Bridgefield Physiotherapy and Equine Aqua Training

Physiotherapy and the Hydrotherapy Treadmill


What does the research say?


The use of the hydrotherapy treadmill for equine training and rehabilitation remains an incredibly under researched area. However, when considering the biomechanical changes that take place when walking through water and how this may effect the musculoskeletal system, the Bridgefield Physiotherapists are certain this can be a useful adjunct to their treatments. More specifically, they feel it has a huge role to play in improving spinal strength and mobility, which is frequently an area of the horse that requires treatment for many conditions.


The water provides distal limb cooling and compression, something that may be useful for lower limb tendon and ligament rehabilitation. The water provides a resistance to movement which may increase muscle strength and tone in the shoulders and pelvis. Depending on the height of the water, it also has a buoyancy effect on limb flight assisting the limb in the vertical plane into flexion, a useful tool for a weak horse returning to work following a period of box rest. The water may further provide an anti-concussive effect to the limb which may also be useful for horses following a period of rest for a joint injury or chip fracture.


One recent study looking in to the effect of water height on stride frequency, stride length and heart rate found walking in water at knee or above knee height resulted in a lower stride frequency and higher stride length (Scott et al, 2012). Horses seemed to flex their lumbar spine and hindlimbs more as the water height increased thereby using their hip flexors more than they would do on dry land at the same speed. This increase in hindlimb flexion may ultimately result in an increase in strength of the iliopsoas muscle with regular walking exercise and may be useful as part of a rehabilitation programme for horses showing weakness in this area or after a period of box rest.

Other studies have also been carried out which show it is predominantly an aerobic exercise and is unlikely to improve a horse’s gallop fitness (Voss et al, 2002). However, that is not to say that if a horse has better spinal strength and mobility you won’t see an improvement in its gallop posture, technique and muscle fatigability. This has never been studied.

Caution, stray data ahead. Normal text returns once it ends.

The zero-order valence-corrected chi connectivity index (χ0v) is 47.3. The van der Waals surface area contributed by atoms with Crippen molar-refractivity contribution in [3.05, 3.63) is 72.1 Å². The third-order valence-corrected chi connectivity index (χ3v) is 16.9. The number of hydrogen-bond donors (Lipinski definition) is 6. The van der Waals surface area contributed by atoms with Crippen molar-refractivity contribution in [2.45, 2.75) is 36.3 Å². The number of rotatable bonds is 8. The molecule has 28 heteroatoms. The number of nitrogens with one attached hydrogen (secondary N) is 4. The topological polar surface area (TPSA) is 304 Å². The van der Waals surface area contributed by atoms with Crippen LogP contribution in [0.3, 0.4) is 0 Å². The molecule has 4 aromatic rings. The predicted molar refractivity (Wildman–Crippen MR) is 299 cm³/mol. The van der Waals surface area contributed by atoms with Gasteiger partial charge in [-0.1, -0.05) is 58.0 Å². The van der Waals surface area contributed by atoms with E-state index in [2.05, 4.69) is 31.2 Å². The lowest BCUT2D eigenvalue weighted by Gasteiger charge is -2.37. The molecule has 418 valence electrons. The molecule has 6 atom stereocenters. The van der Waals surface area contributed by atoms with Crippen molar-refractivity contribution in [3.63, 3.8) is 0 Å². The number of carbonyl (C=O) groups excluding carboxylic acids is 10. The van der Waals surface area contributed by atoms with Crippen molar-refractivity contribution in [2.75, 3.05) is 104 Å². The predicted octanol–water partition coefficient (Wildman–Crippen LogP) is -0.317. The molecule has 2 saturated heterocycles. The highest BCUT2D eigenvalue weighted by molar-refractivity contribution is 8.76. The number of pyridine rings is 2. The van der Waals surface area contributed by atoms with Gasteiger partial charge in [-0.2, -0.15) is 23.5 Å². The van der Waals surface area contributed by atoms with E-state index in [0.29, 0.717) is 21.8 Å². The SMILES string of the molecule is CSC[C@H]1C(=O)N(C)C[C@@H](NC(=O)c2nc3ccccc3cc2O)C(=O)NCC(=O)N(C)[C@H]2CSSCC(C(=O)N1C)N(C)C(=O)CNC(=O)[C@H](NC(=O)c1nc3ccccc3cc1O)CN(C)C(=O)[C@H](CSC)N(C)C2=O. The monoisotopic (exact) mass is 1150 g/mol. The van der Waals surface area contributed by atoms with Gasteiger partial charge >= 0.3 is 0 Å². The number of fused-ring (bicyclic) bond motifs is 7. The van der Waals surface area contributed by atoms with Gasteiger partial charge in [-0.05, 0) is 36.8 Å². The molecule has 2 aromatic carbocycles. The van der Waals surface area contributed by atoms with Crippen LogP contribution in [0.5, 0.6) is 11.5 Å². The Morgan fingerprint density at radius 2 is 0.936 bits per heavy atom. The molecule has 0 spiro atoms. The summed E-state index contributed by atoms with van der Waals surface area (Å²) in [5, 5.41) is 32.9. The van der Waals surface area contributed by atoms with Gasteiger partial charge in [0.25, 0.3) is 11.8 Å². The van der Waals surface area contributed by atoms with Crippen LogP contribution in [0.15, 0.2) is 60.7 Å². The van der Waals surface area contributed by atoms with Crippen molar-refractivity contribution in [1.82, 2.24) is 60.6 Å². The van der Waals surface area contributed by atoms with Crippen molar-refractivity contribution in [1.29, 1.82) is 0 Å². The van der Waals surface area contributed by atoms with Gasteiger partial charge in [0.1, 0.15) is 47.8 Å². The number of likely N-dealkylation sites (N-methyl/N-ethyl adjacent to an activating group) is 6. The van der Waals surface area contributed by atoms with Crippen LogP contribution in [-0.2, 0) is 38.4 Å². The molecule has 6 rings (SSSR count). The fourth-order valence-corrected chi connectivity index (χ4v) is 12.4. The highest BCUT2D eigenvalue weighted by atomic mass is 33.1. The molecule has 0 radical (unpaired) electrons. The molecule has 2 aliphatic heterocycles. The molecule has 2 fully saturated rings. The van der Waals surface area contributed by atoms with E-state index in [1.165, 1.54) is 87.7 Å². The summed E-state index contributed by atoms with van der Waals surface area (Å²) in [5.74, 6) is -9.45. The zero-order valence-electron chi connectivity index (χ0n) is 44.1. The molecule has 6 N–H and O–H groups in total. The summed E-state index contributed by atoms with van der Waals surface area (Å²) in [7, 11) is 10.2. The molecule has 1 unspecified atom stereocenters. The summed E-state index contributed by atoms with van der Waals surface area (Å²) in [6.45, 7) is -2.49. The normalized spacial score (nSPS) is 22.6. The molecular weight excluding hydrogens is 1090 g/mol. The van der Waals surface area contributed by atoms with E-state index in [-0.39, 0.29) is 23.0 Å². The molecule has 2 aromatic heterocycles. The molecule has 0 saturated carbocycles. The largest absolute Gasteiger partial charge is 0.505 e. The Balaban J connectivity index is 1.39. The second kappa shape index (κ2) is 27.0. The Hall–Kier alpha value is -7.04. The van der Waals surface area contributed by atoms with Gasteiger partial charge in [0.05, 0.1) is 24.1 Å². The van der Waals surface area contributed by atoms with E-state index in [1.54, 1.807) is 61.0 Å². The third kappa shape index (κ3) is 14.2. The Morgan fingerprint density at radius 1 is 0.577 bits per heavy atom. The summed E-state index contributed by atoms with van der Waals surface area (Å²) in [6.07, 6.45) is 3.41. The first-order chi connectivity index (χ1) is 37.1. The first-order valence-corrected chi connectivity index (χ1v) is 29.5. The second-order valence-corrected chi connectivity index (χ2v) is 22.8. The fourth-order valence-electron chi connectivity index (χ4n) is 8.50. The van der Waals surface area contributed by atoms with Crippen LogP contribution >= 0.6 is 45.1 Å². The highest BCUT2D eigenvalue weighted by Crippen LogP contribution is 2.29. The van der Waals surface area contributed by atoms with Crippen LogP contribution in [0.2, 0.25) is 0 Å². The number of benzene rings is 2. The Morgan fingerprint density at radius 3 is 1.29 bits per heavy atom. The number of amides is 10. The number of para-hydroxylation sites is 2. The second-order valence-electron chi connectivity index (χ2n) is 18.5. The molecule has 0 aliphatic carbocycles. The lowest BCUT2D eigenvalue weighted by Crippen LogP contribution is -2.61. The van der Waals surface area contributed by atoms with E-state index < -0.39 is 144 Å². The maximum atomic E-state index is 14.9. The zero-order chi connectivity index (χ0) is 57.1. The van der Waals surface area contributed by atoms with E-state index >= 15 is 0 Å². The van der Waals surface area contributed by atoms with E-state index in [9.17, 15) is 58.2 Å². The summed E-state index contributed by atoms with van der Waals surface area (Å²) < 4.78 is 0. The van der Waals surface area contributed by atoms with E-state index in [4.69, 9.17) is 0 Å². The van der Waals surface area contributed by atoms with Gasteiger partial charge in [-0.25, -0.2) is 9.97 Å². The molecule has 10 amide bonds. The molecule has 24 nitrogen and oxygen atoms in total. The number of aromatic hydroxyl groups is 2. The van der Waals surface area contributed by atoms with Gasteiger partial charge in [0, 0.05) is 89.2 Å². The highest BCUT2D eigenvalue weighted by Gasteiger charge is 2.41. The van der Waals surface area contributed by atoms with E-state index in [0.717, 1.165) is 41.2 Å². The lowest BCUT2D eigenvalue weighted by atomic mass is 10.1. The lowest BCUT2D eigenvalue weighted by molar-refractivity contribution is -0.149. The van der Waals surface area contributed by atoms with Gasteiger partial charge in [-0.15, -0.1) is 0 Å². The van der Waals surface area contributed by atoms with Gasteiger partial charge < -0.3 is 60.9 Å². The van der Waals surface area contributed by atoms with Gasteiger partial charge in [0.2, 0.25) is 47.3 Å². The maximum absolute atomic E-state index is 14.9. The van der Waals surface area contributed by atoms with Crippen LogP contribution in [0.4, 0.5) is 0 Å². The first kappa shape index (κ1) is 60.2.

Another study by Tokuriki et al. (1999) showed an increase in EMG activity within the extensor digitorum communis during walking on a water treadmill than during walk over land or trot on the water treadmill. This provides useful evidence that walking on the treadmill may also provide more intensive training for some forelimb muscles than trotting.


Scott et al (2012) The effect of water height on stride frequency, stride length and heart rate during water treadmill exercise. Equine Vet. J., 42 (Suppl.38). 662-664


Tokuriki et al (1999) EMG activity pf the muscles of the neck and forelimbs during different forms of locomotion. Equine Vet. J., Suppl. 30, 231-234


Voss et al (2002) Effects of Aqua-treadmill exercise on selected blood parameters and on heart reat variability. J.Vet. med. Ass. 49, 137-143



The Hydrotherapy Treadmill and your horse’s Physiotherapy Assessment


The Bridgefield physiotherapists where indicated can assess horses moving on the treadmill as part of their physiotherapy assessment. This will be open to all out-patients and in-patients attending aqua-training with prior booking. The treadmill will highlight where your horse’s weakness lie and this will then help the physiotherapists to treat your horse more effectively. For example, if your horse finds spinal flexion difficult with increasing water height when mobilising on the treadmill, either due to pain or a soft tissue restriction, a physiotherapy treatment may be able to help this spinal flexibility so that when mobilising on the treadmill, your horse gains the most out of their session. Or, the treadmill may highlight some weakness through the pelvis of your horse when stepping through the resistance of the water. The physiotherapists can use this information to determine your horse’s degree of pelvic stability and strength and apply some specific techniques, such as kinesio taping® to help encourage the use of your horse’s gluteal muscles to further maximise their treadmill session.


Hydrotherapy Treadmill and Kinesio Taping®


Both Jenny and Maruska attended a course in Kinesio Taping® in January 2013. This was only the second equine kinesio taping course to ever be run in the world to date. This tape can have beneficial effects on movement and tissue healing. More specifically it can be used to facilitate or inhibit muscle activation. If after a physiotherapy assessment it is felt that your horse will benefit from having this treatment applied as part of their rehabilitation, the physiotherapists can teach application of this for each treadmill session.



Conditions for which the hydrotherapy treadmill can assist:


  • Rehabilitation for Kissing spines, including post-surgery.
  • Sacro-iliac dysfunction, including post corticosteroid medication.
  • Reduced distal limb range of movement, ie. knee or hock.
  • Horses requiring straight line work after box rest.
  • General loosening off work.